Fan subscriptions are booming. How should indie musicians approach theirs?

by | Mar 24, 2021 | Music Promotion

While live events are on hold, many artists have launched fan subscriptions as a way to generate income and give their fans the kind of connection and excitement that an in-person show can create. Not only have fan subscriptions provided financial stability during a time when many artists are not on the road, they’ve also become a mainstay in their business strategy.

There is no one-size-fits-all method for running a fan subscription service. Below, musicians using Bandzoogle to run fan subscriptions share their perspectives on what works for them, and how other artists can create rewarding experiences for themselves and fans alike.

Subscriptions are sandboxes and communities

With the onset of the COVID-19 pandemic, folk singer-songwriter Abe Partridge launched a fan subscription called the Alabama Astronaut Art Club. Each month, members receive an exclusive, high-quality print of a painting Partridge creates specifically for the group. Members also receive early access to view and purchase new works by Partridge before they are made publicly available.

“Prior to [the pandemic], I made most of my income from performing as a touring songwriter and selling merchandise at my shows. By the end of last March it became apparent that I would no longer be able to continue making a living that way,” reflects Partridge. “The Alabama Astronaut Art Club has kept my family afloat through these dark and trying times. In fact, once I am able to return to touring, I will be in a better position than ever before, having the Art Club providing us with a monthly income…and not having to rely so much on the road.”

Musician and producer Rench is heartened by the camaraderie that has grown out of Barnstormers, the fan subscription for bluegrass-hip-hop project Gangstagrass. “It has certainly shown us more clearly than ever how strong a connection we have made with our top fans, and what a community it has become. For example, we had one Barnstormer step up to cover the cost of a month that another Barnstormer couldn’t spare, so that they continued to get the content. People have started to identify themselves as Barnstormers in comment sections and shout each other out!”

Fan subscriptions can be simple

Fan subscriptions allow artists to offer the content they want. While there is no secret formula for a successful subscription, monthly consistency and exclusive offerings are key for encouraging fans to become committed subscribers.\

“They’re there to support you as a musician. If they sign up for that, they really love what you do. I think it’s worth giving something special back to them, and it’s not really a huge amount of effort,” explains harpist and vocalist Maevyn Stone. “I do one live stream specifically for them a month, and it’s been great. They get that extra interaction that they might not get when you’re doing [publicly available] live streams…there are a lot of people tuned in, and you can’t guarantee that you’re going to respond to a specific person. So, if they really want to get your attention, then they get that in your fan subscription.”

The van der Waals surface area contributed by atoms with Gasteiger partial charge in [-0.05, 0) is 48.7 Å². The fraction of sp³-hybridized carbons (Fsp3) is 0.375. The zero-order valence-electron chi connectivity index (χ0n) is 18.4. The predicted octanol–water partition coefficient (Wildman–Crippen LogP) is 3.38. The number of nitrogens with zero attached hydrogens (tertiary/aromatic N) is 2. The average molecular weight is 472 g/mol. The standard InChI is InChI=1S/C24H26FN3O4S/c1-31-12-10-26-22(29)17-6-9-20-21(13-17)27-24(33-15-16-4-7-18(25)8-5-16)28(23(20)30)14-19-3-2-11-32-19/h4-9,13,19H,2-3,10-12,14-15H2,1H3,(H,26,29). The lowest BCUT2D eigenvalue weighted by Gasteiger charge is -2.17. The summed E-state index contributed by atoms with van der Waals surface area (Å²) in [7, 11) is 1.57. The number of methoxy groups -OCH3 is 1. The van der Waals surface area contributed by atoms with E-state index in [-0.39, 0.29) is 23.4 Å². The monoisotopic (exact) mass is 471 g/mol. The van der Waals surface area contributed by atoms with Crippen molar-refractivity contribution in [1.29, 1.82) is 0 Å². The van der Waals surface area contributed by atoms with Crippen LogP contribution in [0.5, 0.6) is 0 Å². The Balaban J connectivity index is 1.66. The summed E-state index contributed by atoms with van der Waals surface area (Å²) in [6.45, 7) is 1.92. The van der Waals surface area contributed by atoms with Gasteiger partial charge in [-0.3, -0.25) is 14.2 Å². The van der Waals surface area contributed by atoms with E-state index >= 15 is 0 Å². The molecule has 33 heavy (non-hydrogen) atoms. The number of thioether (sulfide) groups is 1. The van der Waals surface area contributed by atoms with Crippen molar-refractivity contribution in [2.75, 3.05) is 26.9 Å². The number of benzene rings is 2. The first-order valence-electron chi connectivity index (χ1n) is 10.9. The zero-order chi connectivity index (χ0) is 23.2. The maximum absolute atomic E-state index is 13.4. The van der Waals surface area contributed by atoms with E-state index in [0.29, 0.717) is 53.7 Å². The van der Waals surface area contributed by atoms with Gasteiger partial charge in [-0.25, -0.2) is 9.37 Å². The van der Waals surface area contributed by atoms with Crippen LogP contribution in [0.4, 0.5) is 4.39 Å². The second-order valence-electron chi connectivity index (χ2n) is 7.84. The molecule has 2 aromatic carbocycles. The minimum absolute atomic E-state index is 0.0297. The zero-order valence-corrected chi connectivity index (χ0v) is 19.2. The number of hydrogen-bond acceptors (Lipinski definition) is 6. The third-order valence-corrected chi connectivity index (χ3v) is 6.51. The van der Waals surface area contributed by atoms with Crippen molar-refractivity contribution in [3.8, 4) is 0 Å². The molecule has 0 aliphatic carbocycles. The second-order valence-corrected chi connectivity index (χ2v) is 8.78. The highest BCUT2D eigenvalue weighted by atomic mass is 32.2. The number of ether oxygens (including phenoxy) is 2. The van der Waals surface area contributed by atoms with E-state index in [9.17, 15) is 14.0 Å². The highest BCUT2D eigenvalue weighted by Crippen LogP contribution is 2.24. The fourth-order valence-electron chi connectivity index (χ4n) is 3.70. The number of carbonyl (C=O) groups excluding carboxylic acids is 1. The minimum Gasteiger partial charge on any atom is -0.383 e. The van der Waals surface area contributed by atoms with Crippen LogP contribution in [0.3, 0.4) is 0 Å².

For Americana roots band The Steel Wheels, offering impactful yet sustainable offerings have been a key approach to managing fan subscriptions. Essentially, their subscribers pay $5-50 a month and receive the same two works each month, with subscribers at the higher level receiving very high merch discounts. Listeners can contribute as they see fit on a continuing basis. Vocalist and multi-instrumentalist Trent Wagler adds, “It’s about trying to find the right way to maximize some income, so that the band can keep afloat financially, but also not overpromising anything that is going to leave you feeling like you can’t sustain it. For us, it made a lot of sense to keep that simplicity of doing two things a month, two unique works. Ideally, it’s helping you move forward creatively. It’s helpful to push us to do something.”

Your subscription is a venue full of fans

Although subscriptions and social media are both virtual, musicians can think of them as separate settings, much like the difference between busking and a ticketed concert.

Wagler explains, “I think one of the toughest parts right now is to be your authentic self like you would be on a stage, when you have a two-hour show where people bought tickets to be in the room with you, so you can relax, just be yourself, and do your thing. Because everything’s online, we’re supposed to have that elevator pitch every time: ‘Here’s what you need to know! We’ve got an album! Subscribe! Do this thing!’ We didn’t get into music to become professional marketers. On the other hand, once you get into the subscription, it allows you that space to say, people paid for this. They want to be here, and so you can slow down and get back to that creative place, which is where we all want to live.”

Singer-songwriter Jont adds that subscriptions create a space for deliberate experiences. “If you’re catching it on a news feed, and you’re just coming across it, it’s slightly different than if you’re going to a curated space. It will have that energy of intention. One has to be careful not to get to desperation. When you’re really coming from a place where you’re connected, you’re not feeling that. We’re trying to get past that slight illusion of the more people, the better.”

In the current climate, virtual connection is more important than ever, and fan subscriptions allow for the interplay not only between artist and fan, but to grow a community within a fanbase as well.


Melanie Kealey is the Communications Manager at music website platform Bandzoogle. She regularly creates blog posts with advice for musicians and manages the company’s email marketing and social media. She lives in Ottawa, Canada with her musician husband and their two sons.